Section 3

I’m sitting on the end of my bed in hospital. Numb but in pain. I don’t understand anymore. Utter confusion. Dreaming of a future like a child, imagining I’ll be a vet or a teacher but seeing reality like an adult…I am just a psychiatric ward patient….I probably don’t even deserve the word ‘just’ in front of that. I’m a nothing, a no one. Three months locked away has completely detached me from the world around me. I belong nowhere and with no one. The world outside the window doesn’t feel like mine. It’s like I don’t remember what the rolling hills look like, nor the supermarket aisles or petrol stations. My ballet shoes disintegrated when my life turned into compost. Maybe new flowers will grow out of the soil but I doubt it. It feels like I’ll never feel the sun on my skin again and that my heart will never vibrate with the bass of loud music. Will I always be gone? Will I ever find me again?


Apologies for the lack of posting recently but I haven’t been well and have only been discharged from hospital today.

I have many blogs in the pipeline and I will be more active ASAP.

For now I’m going to leave you with some good news….This blog has been nominated for the Mind Media Awards which is incredibly exciting. Check out the shortlist here

What Are You Passionate About?

Somebody asked me the other day, “What are you passionate about?” and a few things came to mind. I’m passionate about mental health, raising awareness and I think overall, the biggest passion is turning negatives into positives.

The night I spent in a police cell on a Section 136 was horrific. Nobody should be put in a cell when they are in a mental health crisis but actually some of the best days of my life have happened as a direct result of that day. Because of that night I have been on national news, Radio 5 Live and BBC Breakfast and I hope that some of my speaking out has added towards the changes that have happened in our society lately such as triage nurses attending mental health calls and the Crisis Care Concordat.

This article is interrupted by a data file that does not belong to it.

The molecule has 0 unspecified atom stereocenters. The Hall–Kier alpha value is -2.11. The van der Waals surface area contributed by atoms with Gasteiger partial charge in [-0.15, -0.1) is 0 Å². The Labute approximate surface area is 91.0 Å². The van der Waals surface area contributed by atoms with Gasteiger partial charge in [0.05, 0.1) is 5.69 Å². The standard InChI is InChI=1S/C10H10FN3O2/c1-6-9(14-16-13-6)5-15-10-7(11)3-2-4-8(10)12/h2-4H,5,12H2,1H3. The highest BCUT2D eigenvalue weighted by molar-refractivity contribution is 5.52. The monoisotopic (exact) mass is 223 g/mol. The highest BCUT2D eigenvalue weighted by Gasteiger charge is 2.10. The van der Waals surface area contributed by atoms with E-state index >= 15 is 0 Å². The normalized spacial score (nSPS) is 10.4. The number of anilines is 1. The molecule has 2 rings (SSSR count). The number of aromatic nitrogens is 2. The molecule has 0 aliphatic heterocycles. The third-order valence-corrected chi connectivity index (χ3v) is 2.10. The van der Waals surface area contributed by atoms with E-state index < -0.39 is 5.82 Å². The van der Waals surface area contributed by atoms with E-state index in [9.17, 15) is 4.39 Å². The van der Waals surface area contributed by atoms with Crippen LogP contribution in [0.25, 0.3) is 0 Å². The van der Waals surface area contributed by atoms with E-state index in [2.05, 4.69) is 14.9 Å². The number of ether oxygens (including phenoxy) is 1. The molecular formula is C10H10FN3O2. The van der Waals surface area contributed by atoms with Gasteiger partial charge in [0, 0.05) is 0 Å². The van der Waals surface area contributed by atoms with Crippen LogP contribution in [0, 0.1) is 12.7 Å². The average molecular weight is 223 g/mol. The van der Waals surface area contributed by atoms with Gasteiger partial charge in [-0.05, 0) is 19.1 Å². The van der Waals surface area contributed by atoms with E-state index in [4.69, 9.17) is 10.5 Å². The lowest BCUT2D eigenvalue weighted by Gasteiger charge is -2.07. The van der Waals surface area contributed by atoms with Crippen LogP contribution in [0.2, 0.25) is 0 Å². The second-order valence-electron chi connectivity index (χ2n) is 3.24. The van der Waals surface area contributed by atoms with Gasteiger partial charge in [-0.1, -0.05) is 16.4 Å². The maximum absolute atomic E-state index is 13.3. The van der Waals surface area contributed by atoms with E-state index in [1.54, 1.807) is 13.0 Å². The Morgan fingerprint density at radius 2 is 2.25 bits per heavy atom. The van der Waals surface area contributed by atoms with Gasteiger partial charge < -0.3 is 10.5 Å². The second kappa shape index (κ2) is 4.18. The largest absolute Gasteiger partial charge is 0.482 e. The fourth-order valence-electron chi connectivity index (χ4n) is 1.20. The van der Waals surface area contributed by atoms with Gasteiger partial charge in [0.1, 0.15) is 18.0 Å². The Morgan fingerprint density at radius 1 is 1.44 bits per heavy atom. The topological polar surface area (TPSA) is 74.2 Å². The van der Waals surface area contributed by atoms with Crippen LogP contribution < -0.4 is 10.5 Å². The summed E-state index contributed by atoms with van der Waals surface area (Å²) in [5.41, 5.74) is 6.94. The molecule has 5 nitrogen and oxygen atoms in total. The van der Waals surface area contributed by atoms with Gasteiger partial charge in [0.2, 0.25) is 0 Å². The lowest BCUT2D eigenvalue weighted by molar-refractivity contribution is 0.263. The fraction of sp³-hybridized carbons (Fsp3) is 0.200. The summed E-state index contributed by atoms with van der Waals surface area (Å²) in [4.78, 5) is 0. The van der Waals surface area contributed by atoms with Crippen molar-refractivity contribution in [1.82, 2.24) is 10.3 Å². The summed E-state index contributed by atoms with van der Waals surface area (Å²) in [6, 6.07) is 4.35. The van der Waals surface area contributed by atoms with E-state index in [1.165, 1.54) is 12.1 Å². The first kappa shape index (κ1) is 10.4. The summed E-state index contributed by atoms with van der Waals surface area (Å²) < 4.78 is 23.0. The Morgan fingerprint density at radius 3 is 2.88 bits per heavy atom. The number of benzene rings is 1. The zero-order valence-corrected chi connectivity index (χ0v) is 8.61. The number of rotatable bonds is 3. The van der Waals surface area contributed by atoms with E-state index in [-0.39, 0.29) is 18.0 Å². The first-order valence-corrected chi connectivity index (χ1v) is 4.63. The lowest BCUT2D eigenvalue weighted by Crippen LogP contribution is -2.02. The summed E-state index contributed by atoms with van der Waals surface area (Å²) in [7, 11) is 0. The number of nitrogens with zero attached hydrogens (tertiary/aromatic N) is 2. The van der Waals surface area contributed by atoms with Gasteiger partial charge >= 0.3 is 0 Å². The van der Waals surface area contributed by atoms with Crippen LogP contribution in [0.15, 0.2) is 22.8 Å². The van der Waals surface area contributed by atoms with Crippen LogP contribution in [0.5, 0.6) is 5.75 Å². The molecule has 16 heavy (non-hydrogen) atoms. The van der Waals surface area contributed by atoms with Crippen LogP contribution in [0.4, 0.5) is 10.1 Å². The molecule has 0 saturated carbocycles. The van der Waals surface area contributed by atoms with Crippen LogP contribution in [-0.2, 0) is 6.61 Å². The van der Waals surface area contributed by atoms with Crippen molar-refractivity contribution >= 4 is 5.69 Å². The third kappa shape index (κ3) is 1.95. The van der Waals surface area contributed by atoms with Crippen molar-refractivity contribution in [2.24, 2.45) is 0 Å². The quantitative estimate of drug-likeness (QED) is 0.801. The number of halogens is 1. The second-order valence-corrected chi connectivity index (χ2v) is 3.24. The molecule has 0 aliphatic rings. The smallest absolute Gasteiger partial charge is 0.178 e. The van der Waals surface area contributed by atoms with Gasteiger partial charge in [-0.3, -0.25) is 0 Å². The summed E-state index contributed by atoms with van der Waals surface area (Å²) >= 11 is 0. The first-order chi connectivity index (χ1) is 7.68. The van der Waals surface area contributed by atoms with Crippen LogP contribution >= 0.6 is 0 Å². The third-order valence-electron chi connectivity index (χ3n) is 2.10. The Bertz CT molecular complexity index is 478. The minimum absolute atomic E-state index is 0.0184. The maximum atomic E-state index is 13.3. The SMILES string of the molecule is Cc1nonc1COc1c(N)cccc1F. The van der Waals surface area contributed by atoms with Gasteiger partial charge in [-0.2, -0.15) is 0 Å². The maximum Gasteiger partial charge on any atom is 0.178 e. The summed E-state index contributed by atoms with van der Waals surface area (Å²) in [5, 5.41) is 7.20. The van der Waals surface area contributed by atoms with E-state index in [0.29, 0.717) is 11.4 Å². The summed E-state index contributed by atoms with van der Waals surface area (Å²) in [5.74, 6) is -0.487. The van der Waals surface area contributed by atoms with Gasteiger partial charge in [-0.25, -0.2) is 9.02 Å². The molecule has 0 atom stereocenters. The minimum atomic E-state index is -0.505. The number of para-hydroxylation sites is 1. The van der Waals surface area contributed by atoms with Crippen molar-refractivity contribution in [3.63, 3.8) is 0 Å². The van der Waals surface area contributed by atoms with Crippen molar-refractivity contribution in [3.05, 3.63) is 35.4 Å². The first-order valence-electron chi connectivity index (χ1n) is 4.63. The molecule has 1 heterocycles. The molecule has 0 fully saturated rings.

Being detained under The Mental Health Act and spending months in hospital was also not a nice experience but I have been able to use that experience to speak out, help others and create a short film.

Having a mental illness isn’t nice. These illnesses can be so cruel but now when something happens I try to see the positive in it because I am sure that everything happens for a reason. When bad things happen I am determined to make sure the memory becomes a positive one and that my pain can maybe lessen other’s pain.

Behind The Smile, Behind The Mask

Sometimes speaking out about mental illness can be difficult. I find it easy to talk about recovery and when things are going well but it’s not so easy to say that actually things aren’t okay and I guess that’s why I’ve been a bit quiet lately. My blog posts, tweets and Facebook statuses have slowed down in the digital world and my facial muscles ache from forcing a fake smile onto my face in the real world.

It’d be easier to pretend that I’m okay and to stay quiet until things are better but then I’m not sure how that’s helpful for anyone because speaking out about mental illness needs to be a true picture, it can’t just be telling people about the good days. The bad days are when people need the most support and understanding. As much as I want to pretend right now that things are fine and I am okay, I recognise that if I truly want to help others then I need to bite the bullet and be honest because relapse is a part of recovery and that is okay. Pretending recovery is dream-like and perfect is not okay.